Memory of the Church
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Memory of the Church

For the Jews today is Shavuot (Pentecost) Read more

Memory of the Church
Thursday, May 25

For the Jews today is Shavuot (Pentecost)

Reading of the Word of God

Alleluia, alleluia, alleluia

I am the good shepherd,
my sheep listen to my voice,
and they become
one flock and one fold.

Alleluia, alleluia, alleluia

Acts 22,30; 23,6-11

The next day, since he wanted to know for sure what charge the Jews were bringing, he freed Paul and gave orders for a meeting of the chief priests and the entire Sanhedrin; then he brought Paul down and set him in front of them. Now Paul was well aware that one party was made up of Sadducees and the other of Pharisees, so he called out in the Sanhedrin, 'Brothers, I am a Pharisee and the son of Pharisees. It is for our hope in the resurrection of the dead that I am on trial.' As soon as he said this, a dispute broke out between the Pharisees and Sadducees, and the assembly was split between the two parties. For the Sadducees say there is neither resurrection, nor angel, nor spirit, while the Pharisees accept all three. The shouting grew louder, and some of the scribes from the Pharisees' party stood up and protested strongly, 'We find nothing wrong with this man. Suppose a spirit has spoken to him, or an angel?' Feeling was running high, and the tribune, afraid that they would tear Paul to pieces, ordered his troops to go down and haul him out and bring him into the fortress. Next night, the Lord appeared to him and said, 'Courage! You have borne witness for me in Jerusalem, now you must do the same in Rome.'


Alleluia, alleluia, alleluia

I give you a new commandment,
that you love one another.

Alleluia, alleluia, alleluia

Loosed from his chains, Paul is brought before the Sanhedrin for the reason for his guilt to be clarified. The apostle "looks intently" at them all, and sure of the help of the Lord, addresses the leaders of the people as "brothers." Paul tries to summarize what he had already said in his apology (22:1-21), stressing that he had led his life with a "clear conscience" before God. The high priest considers his response brazen and orders the guard to strike him on the mouth, thus repeating, almost literally, the scene of Jesus' trial. Paul, who is intimately familiar with the differences that existed between the Sadducees and the Pharisees, with a shrewd dialectic move, draws attention to his faith in the resurrection of the dead and by doing it puts the Pharisees and the Sadducees one against the other. This line of argumentation leads to tumult between the various groups, and some who are present even speak favourably of the apostle, using the same words that were spoken of Jesus: "We find nothing wrong with this man!" As the clamour grows louder, the tribune decides to have Paul brought back to his cell out of fear that he might be lynched. During the night, Paul feels the Lord come close to him and announce the mission of preaching the Gospel all the way to Rome: "For just as you have testified for me in Jerusalem, so you must bear witness also in Rome." Paul's "path" is now clearly marked: he "must" - Jesus tells him - preach the Gospel in Rome. These are valuable instructions for those who run the risk of remaining trapped in internal disputes and losing sight of the need to obey the ever-new word of the Lord.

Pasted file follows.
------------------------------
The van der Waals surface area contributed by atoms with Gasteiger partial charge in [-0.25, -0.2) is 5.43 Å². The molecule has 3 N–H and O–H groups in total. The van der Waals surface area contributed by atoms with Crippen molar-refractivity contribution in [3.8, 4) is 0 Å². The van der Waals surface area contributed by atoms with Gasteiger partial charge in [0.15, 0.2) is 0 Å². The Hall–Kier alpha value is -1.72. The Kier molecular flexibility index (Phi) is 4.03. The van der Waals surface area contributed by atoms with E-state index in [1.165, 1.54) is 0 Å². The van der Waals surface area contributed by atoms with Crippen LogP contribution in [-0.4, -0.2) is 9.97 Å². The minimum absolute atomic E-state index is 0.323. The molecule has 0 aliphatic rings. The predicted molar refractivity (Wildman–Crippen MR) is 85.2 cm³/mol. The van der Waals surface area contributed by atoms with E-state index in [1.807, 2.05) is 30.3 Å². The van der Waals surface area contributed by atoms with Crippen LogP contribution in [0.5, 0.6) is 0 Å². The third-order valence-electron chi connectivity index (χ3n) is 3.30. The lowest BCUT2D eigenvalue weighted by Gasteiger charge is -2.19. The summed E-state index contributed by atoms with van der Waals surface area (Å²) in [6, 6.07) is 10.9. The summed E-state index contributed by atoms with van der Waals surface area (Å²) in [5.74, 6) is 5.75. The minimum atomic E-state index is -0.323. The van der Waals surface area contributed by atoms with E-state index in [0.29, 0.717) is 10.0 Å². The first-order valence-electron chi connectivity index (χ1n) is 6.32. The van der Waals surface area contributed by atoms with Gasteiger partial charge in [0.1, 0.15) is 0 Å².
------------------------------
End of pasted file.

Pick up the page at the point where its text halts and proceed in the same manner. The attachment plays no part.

Prayer is the heart of the life of the Community of Sant'Egidio and is its absolute priority. At the end of the day, every the Community of Sant'Egidio, large or small, gathers around the Lord to listen to his Word. The Word of God and the prayer are, in fact, the very basis of the whole life of the Community. The disciples cannot do other than remain at the feet of Jesus, as did Mary of Bethany, to receive his love and learn his ways (Phil. 2:5).
So every evening, when the Community returns to the feet of the Lord, it repeats the words of the anonymous disciple: " Lord, teach us how to pray". Jesus, Master of prayer, continues to answer: "When you pray, say: Abba, Father". It is not a simple exhortation, it is much more. With these words Jesus lets the disciples participate in his own relationship with the Father. Therefore in prayer, the fact of being children of the Father who is in heaven, comes before the words we may say. So praying is above all a way of being! That is to say we are children who turn with faith to the Father, certain that they will be heard.
Jesus teaches us to call God "Our Father". And not simply "Father" or "My Father". Disciples, even when they pray on their own, are never isolated nor they are orphans; they are always members of the Lord's family.
In praying together, beside the mystery of being children of God, there is also the mystery of brotherhood, as the Father of the Church said: "You cannot have God as father without having the church as mother". When praying together, the Holy Spirit assembles the disciples in the upper room together with Mary, the Lord's mother, so that they may direct their gaze towards the Lord's face and learn from Him the secret of his Heart.
 The Communities of Sant'Egidio all over the world gather in the various places of prayer and lay before the Lord the hopes and the sufferings of the tired, exhausted crowds of which the Gospel speaks ( Mat. 9: 3-7 ), In these ancient crowds we can see the huge masses of the modern cities, the millions of refugees who continue to flee their countries, the poor, relegated to the very fringe of life and all those who are waiting for someone to take care of them. Praying together includes the cry, the invocation, the aspiration, the desire for peace, the healing and salvation of the men and women of this world. Prayer is never in vain; it rises ceaselessly to the Lord so that anguish is turned into hope, tears into joy, despair into happiness, and solitude into communion. May the Kingdom of God come soon among people!